But until a time when the fate of Julian Assange and his organization is yesterday's news, feel free to discuss all the rapey details!
So, what do we know about Wikileaks?
- - Cablegate: The ongoing release of diplomatic cables intercepted from US embassies all over the world. So far, people like to shrug them off as petty gossip and "nothing new." And to a large degree they're not wrong, but there are a few gems in there that highlight injustice and corruption. I've read a couple rather amusing ones from the Ottawa embassy, pretty trivial but they do say a lot about culture and the image of the US to the rest of the world. I'll post that later.
- Military Leaks: Afghanistan docs, damaging video. Many people talk about how this could endanger our troops as well as afghan civilians, and that's a fair criticism to make. Sometimes the leaks are obviously harmless, and sometimes it's more complex than that, harder to discern what effects they may have. I think it's important to weigh the benefit of knowing the truth about an issue, compared to the benefit of prolonging an futile war (which we know for a fact endangers the lives of troops and civilians). I'm glad that Wikileaks opens up these questions. Remember that US law defends the press's right to publish secret government documents. This was firmly decided after the New York Times published the Pentagon Papers, which helped to shed new light on the extent and history of the US' involvement in Vietnam. Courts at that time decided that it was in the spirit of liberty and democracy that when the truth is exposed, it was worth publishing the damning documents. In cases like these, the person who runs the risk is the whistleblower themselves, NOT those who publish the material. Fortunately, Wikileaks admitted that they do filter and evaluate whether docs are safe/newsworthy to publish, the same way a more tradition news org would (and remember, Wikileaks is made up of journalists working for papers all over the world).
- Sex Crime Charges: While it's no surprise that powerful forces might use rape to smear an inconvenient person's reputation, any rape charge should be dealt with properly. No one except Assange and his lovers/victims know what really happened, and the fact is he hasn't been charged for it yet. Those who represent the victims are free to actually charge Assange and they haven't, they only wanted to "meet with him." The case had already been thrown out once by a judge back in August. But for all I know, Assange was a pervy douche who was a jerk about condoms with these women. In which case, that ought to be dealt with accordingly, which the law seems to have done for the most part.
- Dead-man switch: Next to their James Bond server bunker, this is one of the coolest things about Wikileaks. Assange has mentioned several times about how he's already released an encrypted trove of documents from a range of corporate/government documents, with a 256-digit encryption key that has not been released. In the event that Assange is jailed (for reasons relating to Wikileaks), convicted, or assassinated, that key will be released and people everywhere will have access to that file and its contents. Apparently this includes dirt on Guantanamo, BP, Fox News, just to name a few. Naturally, if he never needs to use this "insurance" file, I think he'll eventually get around to publishing the important stuff within.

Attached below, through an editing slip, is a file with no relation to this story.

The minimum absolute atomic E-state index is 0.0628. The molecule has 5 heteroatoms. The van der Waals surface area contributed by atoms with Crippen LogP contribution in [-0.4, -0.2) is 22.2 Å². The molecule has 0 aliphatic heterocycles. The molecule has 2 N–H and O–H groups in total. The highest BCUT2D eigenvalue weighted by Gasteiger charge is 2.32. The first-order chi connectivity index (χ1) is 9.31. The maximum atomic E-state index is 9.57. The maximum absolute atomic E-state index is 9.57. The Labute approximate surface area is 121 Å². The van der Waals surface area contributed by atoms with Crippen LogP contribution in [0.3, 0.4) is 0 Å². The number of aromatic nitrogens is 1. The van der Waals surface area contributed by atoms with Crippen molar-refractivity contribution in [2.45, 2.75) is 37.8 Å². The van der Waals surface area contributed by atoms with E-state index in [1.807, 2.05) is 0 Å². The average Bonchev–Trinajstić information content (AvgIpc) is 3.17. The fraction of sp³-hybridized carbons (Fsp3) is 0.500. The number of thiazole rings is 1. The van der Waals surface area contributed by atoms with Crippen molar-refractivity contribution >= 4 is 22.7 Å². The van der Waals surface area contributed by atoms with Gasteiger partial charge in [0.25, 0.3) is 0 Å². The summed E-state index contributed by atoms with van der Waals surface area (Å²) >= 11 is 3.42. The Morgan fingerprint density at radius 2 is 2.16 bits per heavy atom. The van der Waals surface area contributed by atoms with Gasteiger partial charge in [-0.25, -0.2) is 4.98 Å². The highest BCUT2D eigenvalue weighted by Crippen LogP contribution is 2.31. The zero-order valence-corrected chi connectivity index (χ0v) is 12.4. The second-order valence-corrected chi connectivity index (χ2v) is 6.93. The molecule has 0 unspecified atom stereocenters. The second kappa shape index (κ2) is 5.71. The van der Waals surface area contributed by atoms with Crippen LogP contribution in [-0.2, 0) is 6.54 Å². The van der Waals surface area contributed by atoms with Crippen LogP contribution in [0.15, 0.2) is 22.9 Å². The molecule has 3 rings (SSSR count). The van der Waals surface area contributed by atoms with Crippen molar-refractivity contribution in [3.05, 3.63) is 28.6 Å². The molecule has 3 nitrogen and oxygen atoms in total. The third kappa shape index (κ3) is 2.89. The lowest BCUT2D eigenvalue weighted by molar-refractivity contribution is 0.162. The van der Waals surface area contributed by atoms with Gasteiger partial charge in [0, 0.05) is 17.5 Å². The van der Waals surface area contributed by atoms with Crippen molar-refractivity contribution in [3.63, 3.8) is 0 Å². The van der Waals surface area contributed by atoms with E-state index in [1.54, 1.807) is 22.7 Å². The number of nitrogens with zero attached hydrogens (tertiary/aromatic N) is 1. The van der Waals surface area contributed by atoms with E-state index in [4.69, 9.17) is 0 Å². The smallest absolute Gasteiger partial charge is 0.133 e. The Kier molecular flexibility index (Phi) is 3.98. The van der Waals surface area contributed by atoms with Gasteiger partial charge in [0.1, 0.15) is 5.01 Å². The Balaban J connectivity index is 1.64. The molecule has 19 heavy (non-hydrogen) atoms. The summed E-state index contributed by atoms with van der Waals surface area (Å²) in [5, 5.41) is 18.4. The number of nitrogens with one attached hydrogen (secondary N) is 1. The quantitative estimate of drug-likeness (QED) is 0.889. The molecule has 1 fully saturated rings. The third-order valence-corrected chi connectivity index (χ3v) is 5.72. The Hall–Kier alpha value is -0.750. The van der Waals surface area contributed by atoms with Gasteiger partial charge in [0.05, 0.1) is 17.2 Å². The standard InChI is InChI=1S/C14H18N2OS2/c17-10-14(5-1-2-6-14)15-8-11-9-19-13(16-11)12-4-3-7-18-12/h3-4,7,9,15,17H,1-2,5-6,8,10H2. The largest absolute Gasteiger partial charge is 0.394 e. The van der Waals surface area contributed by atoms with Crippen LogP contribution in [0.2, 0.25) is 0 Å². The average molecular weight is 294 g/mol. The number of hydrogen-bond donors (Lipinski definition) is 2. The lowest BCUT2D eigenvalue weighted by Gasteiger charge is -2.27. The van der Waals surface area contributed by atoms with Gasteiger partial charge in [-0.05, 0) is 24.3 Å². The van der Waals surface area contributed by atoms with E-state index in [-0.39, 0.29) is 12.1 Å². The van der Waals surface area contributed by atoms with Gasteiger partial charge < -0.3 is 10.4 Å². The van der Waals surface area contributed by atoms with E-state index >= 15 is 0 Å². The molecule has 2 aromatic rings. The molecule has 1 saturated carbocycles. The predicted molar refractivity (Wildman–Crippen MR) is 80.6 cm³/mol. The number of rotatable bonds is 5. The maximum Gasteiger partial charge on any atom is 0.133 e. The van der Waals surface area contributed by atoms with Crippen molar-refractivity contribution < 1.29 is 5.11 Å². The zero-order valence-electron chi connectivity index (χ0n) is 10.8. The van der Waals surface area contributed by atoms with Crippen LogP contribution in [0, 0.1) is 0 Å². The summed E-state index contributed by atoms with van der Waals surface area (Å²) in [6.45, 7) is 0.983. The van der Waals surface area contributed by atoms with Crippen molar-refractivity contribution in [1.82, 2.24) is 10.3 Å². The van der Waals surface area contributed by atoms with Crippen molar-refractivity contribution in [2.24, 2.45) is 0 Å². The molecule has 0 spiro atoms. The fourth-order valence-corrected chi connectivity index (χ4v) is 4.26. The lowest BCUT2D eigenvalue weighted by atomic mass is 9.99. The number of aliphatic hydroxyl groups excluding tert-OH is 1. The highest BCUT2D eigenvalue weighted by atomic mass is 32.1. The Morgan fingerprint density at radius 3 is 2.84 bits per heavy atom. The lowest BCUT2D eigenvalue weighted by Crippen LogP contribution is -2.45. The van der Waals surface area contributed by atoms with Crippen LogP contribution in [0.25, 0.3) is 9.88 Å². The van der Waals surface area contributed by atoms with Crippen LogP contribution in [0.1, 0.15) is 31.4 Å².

- Bank Docs: This is the part that makes my balls tingle. Early this year, Assange plans to release docs from a 5-Gb hard drive intercepted from a major US bank (and it looks like it will most likely by Bank of America). He said that these docs will highlight not only this particular bank's unethical behaviour, but an entire "eco-system of corruption" that allows banks to get away with this, which will likely include highlighting regulators who are bought by the companies they are supposed to be policing. Bank of America's stock took a tumble when it was first speculated that they're probably the target, and they have even been found buying up domains like BrianMoynihanBlows.com, BrianMoynihanSucks.com, BrianTMoynihanBlows.com, and BrianTMoynihanSucks.com. Brian Moynihan is the CEO of BoA, and there are equivalent domains bought for other top BoA figures' names as well. This suggests to many that they have something specific to be worried about. I have to admit, seeing those who took the risks nearly crashed the world economy (and continue doing so) pissing their pants over this is delightful. Everyone wants to see them punished (no one has been held accountable for derivatives trading, credit default swaps, etc), and Wikileaks presents an avenue by which they can be held accountable.
I find the whole subject of Wikileaks fascinating. I think when people in the future look back and talk about the information age, they will talk about the advent of digital whistleblowing, and how it leveled the playing field between those in power and the those who aren't. I think this is the internet coming into its full potential.
But I think the authorities might be wise to leave Assange alone... I think we can all appreciate how easily he could become a martyr for free speech should anything happen to him. The support for him and his organization is huge, and very tech-savvy as well. Similarly, his supporters should be careful not to lionize him too much. We all know the dangers of that. Like I mentioned before, it's what Wikileaks represents that is the important part.
But here's one of the main reasons why I like Julian Assange... When asked in a Forbes magazine interview, what advice he has for companies in a world where their activities could easily be leaked to the press, he answered with this:
Julian Assange wrote:Do things to encourage leaks from dishonest competitors. Be as open and honest as possible. Treat your employees well.